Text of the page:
The U.S. Marine Corps is the latest victim in a long line of high-profile attacks by the Syrian Electronic Army (SEA), sending a reminder to the international community that cyber warfare is alive and well. The pro-Assad group also took responsibility for disrupting service for The New York Times, The Huffington Post and Twitter just last week.
The group is notorious for hacking Western media. In April 2013, the SEA hacked the Associated Press’ Twitter account and falsely tweeted that the White House had been bombed. That tweet put the stock market at a $136 billion loss.
Since 2011, they’ve hacked websites belonging to Al Jazeera, Harvard University, LinkedIn and others. They’ve even hacked the Twitter account of BBC Weather. So why are they going after these particular news outlets?
The group appears to want to send a message to Western media about how it’s been covering the civil war.
In an email interview with ABC News last week, an alleged leader of the SEA said the group had been attacking the websites for major Western media outlets because the SEA believed they were spreading opposition lies about the Syrian conflict.
They also appear to be calling American military actions into question.
On Saturday, users who tried to access Marines.com were redirected to a webpage that read, “Obama is a traitor who wants to put your lives in danger to rescue al Qaeda insurgents,” along with a photo of people in military fatigues, holding banners saying things like, “I will not fight for Al Qaeda.”
But are these attacks more of a nuisance than a real threat? Analysts are on the fence about it.
Jason Healey, the director of the Cyber Statecraft Initiative of the Atlantic Council (CSIS), says he’d be shocked if the SEA were actually able to affect a country’s critical infrastructure.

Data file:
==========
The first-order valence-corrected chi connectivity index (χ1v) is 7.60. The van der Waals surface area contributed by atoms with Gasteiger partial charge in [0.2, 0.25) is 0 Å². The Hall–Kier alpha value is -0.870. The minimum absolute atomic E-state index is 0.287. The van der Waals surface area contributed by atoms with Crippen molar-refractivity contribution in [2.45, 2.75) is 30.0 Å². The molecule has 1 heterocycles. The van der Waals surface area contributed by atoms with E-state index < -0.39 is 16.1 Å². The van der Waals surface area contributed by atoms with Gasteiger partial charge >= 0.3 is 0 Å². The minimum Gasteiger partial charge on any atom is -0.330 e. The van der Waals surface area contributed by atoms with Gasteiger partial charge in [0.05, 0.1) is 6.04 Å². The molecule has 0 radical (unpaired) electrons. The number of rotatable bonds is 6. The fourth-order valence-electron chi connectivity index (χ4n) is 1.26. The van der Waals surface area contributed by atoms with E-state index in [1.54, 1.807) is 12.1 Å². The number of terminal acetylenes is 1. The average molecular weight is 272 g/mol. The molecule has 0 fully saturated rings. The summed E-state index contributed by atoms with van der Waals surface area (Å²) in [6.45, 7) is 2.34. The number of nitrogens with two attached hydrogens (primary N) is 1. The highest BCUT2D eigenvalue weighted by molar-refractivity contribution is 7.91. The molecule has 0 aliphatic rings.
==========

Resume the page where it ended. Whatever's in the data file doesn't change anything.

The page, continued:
“The most important thing to remember is that we can find that no one has ever died from a cyber attack, ever.” Healey added, “I think the American public, when they see these headlines of cyber war, remember it’s not a real war. No one is really going to get hurt.”
But Jim Lewis, director and senior fellow at CSIS says Syria's cyber vandalism could turn into cyber attacks.
“The guys who are the poster child for this are the Iranians. Three years ago, the Iranians really couldn’t do anything and now they have the capability to launch disruptive attacks against the U.S.”
Earlier this year, The New York Times reported that the Chinese army had been hacking into U.S. infrastructure, and former Defense Secretary Leon Panetta said future attacks could plunge the U.S. into chaos – shutting down the power grid as well as electric, oil, gas, water, chemical and transit systems.
U.S. spending seems to back up Lewis’ claims. According to information Edward Snowden handed over to the Washington Post, the U.S. government allocates $4.3 billion of its so-called secret black budget to cyber assaults and countermeasures.
Still, Healey and Lewis do agree on one thing: cyber attacks are a part of modern-day warfare.
“It already is a normal part of war,” Lewis said. “People are doing it, lots of countries are developing the capabilities, there’s probably a dozen countries around the world are developing offensive cyber capabilities, meaning the ability to attack.”